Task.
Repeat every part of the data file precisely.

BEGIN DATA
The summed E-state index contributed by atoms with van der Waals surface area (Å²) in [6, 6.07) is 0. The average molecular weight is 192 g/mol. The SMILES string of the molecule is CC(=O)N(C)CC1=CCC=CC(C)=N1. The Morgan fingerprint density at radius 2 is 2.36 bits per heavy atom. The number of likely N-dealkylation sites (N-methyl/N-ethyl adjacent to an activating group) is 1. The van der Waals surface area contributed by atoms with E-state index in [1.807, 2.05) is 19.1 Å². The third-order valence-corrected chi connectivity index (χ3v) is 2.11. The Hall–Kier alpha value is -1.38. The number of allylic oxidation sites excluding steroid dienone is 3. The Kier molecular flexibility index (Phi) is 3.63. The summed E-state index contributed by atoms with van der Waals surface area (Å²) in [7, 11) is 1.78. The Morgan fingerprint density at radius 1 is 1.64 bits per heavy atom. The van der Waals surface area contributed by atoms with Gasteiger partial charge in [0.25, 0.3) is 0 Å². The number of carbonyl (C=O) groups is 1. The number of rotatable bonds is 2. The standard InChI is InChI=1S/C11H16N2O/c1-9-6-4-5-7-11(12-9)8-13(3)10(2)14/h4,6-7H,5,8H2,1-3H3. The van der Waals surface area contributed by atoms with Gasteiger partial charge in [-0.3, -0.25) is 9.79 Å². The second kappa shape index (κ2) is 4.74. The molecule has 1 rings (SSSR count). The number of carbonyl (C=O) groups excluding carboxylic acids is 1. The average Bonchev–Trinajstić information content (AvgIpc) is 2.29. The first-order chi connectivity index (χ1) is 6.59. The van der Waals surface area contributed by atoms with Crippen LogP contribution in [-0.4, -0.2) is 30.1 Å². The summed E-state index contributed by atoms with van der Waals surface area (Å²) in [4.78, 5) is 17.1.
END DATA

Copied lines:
The summed E-state index contributed by atoms with van der Waals surface area (Å²) in [6, 6.07) is 0. The average molecular weight is 192 g/mol. The SMILES string of the molecule is CC(=O)N(C)CC1=CCC=CC(C)=N1. The Morgan fingerprint density at radius 2 is 2.36 bits per heavy atom. The number of likely N-dealkylation sites (N-methyl/N-ethyl adjacent to an activating group) is 1. The van der Waals surface area contributed by atoms with E-state index in [1.807, 2.05) is 19.1 Å². The third-order valence-corrected chi connectivity index (χ3v) is 2.11. The Hall–Kier alpha value is -1.38. The number of allylic oxidation sites excluding steroid dienone is 3. The Kier molecular flexibility index (Phi) is 3.63. The summed E-state index contributed by atoms with van der Waals surface area (Å²) in [7, 11) is 1.78. The Morgan fingerprint density at radius 1 is 1.64 bits per heavy atom. The van der Waals surface area contributed by atoms with Gasteiger partial charge in [0.25, 0.3) is 0 Å². The number of carbonyl (C=O) groups is 1. The number of rotatable bonds is 2. The standard InChI is InChI=1S/C11H16N2O/c1-9-6-4-5-7-11(12-9)8-13(3)10(2)14/h4,6-7H,5,8H2,1-3H3. The van der Waals surface area contributed by atoms with Gasteiger partial charge in [-0.3, -0.25) is 9.79 Å². The second kappa shape index (κ2) is 4.74. The molecule has 1 rings (SSSR count). The number of carbonyl (C=O) groups excluding carboxylic acids is 1. The average Bonchev–Trinajstić information content (AvgIpc) is 2.29. The first-order chi connectivity index (χ1) is 6.59. The van der Waals surface area contributed by atoms with Crippen LogP contribution in [-0.4, -0.2) is 30.1 Å². The summed E-state index contributed by atoms with van der Waals surface area (Å²) in [4.78, 5) is 17.1.